Thursday, 19 April 2007

Vote for Change?

My post on Why Malaysia Needs More Governance and Less Corruption attracted two very interesting comments. Thank you Cantab and Elegent Lily.

A quick recap – I ended the said post by saying:

Vote for change. As Fukuyama said, the road to modernisation requires a society that desires democracy.

To that, Cantab responded:

Vote for a change? Democracy only works if there are viable alternatives. At the moment, the opposition are a motley crew of political personalities (not even parties, me thinks), clambering to oppose for opposing's sake.

What happens then? Do we put these people in power anyways, just for the sake of change? Or do we tolerate the status quo, until something better comes along?

We cannot win.

I will vote and I will vote for the opposition.

The reason for me to do so however, is not because I believe that the opposition can do a better job in running the country. For the current situation, I do not think that the issue is a matter of the ruling party versus the opposition; on choosing between the lesser of two evils. Many people I know use this line of reasoning to justify apathy, inaction and defeatism.

Democracy is a process. And democracy works when elected representatives are made accountable to the public. For this to happen, political competition is crucial for elected representatives to have the needed incentive to perform and be made responsible. Without competition, democracy is only a name – the system will be no different from a dictatorial regime. Without leaders accountable to serving the public, complacency, inefficiency and corruption will follow and leading us to government banditry and widespread waste* that will rob the nation of its wealth and the population of their future.

Much akin to monopolistic firms exploiting the welfare of consumers, a democracy requires political competition for the welfare of its people to be protected and the progress of its society to be secured.

As Elegant Lily commented:

Given the state of things, where is the country headed? …And how to foster strong institutions in the presence of little political competition?

We need political competition for the system to work. Make our elected representative be accountable to us Malaysians.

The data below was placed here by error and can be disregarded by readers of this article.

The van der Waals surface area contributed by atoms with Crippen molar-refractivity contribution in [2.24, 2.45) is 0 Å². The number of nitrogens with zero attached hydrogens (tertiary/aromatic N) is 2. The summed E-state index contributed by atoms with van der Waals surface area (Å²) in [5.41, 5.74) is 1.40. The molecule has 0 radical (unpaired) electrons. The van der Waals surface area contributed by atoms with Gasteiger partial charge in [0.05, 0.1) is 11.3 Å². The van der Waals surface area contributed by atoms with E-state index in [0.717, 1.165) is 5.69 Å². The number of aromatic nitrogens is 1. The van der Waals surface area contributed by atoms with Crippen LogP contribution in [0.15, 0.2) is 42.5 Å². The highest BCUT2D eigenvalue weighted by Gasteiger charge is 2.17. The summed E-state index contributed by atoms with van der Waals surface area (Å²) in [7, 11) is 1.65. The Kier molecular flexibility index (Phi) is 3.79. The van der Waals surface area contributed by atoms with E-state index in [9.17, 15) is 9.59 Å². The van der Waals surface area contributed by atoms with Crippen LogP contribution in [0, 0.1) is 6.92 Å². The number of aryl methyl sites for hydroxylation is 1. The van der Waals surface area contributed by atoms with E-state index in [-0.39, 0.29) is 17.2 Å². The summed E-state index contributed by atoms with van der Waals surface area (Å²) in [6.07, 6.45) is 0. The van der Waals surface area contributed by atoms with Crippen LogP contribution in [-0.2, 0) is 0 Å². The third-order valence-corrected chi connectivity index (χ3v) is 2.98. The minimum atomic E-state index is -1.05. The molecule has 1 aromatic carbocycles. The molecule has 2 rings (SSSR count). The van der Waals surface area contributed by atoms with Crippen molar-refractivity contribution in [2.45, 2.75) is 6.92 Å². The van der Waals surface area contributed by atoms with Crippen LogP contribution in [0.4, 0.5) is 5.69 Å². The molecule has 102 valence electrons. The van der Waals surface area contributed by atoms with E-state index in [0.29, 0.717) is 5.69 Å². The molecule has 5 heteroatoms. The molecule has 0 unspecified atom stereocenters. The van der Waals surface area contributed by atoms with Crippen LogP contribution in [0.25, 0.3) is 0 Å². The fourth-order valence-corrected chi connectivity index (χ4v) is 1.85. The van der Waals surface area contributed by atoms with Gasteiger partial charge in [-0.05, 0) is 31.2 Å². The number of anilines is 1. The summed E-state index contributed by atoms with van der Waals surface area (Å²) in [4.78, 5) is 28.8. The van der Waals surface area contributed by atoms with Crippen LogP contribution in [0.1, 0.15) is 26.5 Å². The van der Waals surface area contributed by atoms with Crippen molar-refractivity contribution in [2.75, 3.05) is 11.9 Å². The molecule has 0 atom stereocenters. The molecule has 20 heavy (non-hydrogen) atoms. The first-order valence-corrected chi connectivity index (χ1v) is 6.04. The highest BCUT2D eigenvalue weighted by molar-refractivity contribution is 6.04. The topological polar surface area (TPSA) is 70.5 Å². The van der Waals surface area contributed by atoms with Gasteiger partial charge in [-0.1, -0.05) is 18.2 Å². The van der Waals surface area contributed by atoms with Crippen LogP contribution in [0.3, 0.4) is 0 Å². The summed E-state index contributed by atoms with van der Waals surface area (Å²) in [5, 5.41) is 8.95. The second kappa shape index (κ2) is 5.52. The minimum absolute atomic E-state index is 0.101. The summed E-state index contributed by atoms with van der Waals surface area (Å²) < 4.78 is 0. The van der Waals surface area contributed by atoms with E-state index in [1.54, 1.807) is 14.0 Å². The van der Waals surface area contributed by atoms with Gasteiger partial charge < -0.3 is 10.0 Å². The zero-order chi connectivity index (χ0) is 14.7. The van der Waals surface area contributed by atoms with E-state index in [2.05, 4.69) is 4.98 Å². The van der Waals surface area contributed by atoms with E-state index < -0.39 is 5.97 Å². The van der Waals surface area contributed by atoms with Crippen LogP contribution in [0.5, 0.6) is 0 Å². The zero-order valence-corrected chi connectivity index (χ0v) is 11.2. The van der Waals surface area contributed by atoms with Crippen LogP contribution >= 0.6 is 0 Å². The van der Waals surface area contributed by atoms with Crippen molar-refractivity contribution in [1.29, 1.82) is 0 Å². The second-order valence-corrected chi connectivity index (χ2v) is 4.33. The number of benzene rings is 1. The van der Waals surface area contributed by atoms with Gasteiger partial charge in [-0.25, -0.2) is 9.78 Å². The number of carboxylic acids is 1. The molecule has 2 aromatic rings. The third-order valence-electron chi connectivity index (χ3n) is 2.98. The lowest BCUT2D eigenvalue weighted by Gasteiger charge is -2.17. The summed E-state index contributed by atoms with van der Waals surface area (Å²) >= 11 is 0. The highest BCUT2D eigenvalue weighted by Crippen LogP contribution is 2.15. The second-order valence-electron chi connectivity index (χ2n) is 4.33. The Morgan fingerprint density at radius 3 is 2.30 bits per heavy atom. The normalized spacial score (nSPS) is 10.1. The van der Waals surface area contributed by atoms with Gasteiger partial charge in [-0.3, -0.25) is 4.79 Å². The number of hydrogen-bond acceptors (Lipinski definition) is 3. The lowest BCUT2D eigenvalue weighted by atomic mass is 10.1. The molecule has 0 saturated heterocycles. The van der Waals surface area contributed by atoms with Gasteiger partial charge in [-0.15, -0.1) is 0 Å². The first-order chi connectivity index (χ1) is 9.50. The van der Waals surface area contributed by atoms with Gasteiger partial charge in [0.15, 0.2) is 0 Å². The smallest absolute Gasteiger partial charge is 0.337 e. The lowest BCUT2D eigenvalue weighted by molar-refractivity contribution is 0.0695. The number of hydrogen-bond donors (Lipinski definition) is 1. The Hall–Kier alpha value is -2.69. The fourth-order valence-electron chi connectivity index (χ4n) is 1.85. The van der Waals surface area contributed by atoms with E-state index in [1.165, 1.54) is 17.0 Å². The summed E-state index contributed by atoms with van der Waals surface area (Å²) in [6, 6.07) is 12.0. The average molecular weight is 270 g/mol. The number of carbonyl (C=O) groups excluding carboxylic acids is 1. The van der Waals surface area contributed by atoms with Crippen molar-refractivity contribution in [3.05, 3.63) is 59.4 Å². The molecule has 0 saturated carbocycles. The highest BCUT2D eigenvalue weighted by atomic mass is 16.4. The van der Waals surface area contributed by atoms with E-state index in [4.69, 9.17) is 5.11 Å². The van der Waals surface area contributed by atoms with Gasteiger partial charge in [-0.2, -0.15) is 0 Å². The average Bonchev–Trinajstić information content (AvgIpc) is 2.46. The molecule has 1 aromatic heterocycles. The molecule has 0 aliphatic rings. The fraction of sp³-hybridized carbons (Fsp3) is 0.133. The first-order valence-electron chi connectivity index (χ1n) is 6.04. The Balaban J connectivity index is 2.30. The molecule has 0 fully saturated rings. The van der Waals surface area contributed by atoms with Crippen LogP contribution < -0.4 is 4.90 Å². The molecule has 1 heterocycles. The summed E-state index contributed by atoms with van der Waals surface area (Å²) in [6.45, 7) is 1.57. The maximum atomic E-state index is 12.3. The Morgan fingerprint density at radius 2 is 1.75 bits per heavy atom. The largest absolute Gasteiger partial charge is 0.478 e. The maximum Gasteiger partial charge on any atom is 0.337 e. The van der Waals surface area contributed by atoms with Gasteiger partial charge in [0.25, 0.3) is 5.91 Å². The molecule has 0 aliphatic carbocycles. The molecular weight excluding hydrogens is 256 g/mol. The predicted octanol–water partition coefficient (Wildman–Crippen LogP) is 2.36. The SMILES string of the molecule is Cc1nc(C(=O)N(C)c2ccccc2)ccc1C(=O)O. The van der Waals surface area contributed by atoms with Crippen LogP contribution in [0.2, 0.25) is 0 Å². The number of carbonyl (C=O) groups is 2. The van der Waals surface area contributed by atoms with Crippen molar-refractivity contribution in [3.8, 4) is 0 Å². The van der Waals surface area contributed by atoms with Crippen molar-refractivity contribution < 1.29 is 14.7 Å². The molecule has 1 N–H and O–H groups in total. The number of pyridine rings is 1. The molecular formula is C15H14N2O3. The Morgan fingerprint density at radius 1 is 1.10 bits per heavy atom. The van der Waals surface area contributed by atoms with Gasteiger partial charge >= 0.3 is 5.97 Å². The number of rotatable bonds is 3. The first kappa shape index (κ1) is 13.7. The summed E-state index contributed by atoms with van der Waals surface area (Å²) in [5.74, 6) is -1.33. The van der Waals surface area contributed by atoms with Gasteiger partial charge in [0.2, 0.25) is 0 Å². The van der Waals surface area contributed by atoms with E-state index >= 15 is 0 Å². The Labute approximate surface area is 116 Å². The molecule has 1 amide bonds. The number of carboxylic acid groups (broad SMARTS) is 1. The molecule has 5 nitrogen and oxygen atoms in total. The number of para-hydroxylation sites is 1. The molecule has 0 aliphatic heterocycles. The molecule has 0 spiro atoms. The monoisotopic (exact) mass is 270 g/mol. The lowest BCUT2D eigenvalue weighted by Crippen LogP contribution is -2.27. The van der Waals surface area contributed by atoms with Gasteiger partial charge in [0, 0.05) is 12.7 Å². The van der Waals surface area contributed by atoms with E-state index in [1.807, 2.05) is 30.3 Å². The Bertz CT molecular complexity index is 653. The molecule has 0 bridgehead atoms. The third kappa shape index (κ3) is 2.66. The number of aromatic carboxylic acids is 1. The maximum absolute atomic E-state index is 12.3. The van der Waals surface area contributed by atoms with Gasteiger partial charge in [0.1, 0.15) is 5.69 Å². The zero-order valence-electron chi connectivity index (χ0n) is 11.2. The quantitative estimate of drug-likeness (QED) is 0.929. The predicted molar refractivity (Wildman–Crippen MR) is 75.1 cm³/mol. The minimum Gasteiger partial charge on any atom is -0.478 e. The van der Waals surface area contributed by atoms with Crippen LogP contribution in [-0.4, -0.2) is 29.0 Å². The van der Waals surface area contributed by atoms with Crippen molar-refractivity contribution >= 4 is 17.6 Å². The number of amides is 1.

Vote for change.

* Highly recommended reading: Tim Harford’s Why Poor Countries Are Poor: The clues lie on a bumpy road leading to the world's worst library.


Anonymous said...

Tim Harford had a whole chapter on that and more in his book, the Undercover Economist


Anonymous said...

btw Elanor... your one vote isn't marginal for change... so why bother?

I mean, there hasn't been an election where the results are determined by one vote (closest was in Buffalo, NY year 18xx) - Check Mulligan and Hunter, 2000.

Not worth my time and effort to go to a polling station under the hot sun, is there?

(In bangladesh, your vote actually counts, because you can vote an infinite number of times - there are no checks in place for the number of votes a person can make)

Anonymous said...

same guy as above :D

X (what's with the bunny, btw?)

Anonymous said...

Powerful one-sided play with pre-set unfair rules on different levels playing field and constant unfair tactics and morally not correct election practices used by politicians / political parties in power help them stay in office very easily.. so the general public view it not rational to waste time and effort to find out more information about what's being corrected / offered by other candidates / non government parties ..furthermore, they also reckon a single vote has negligible weight.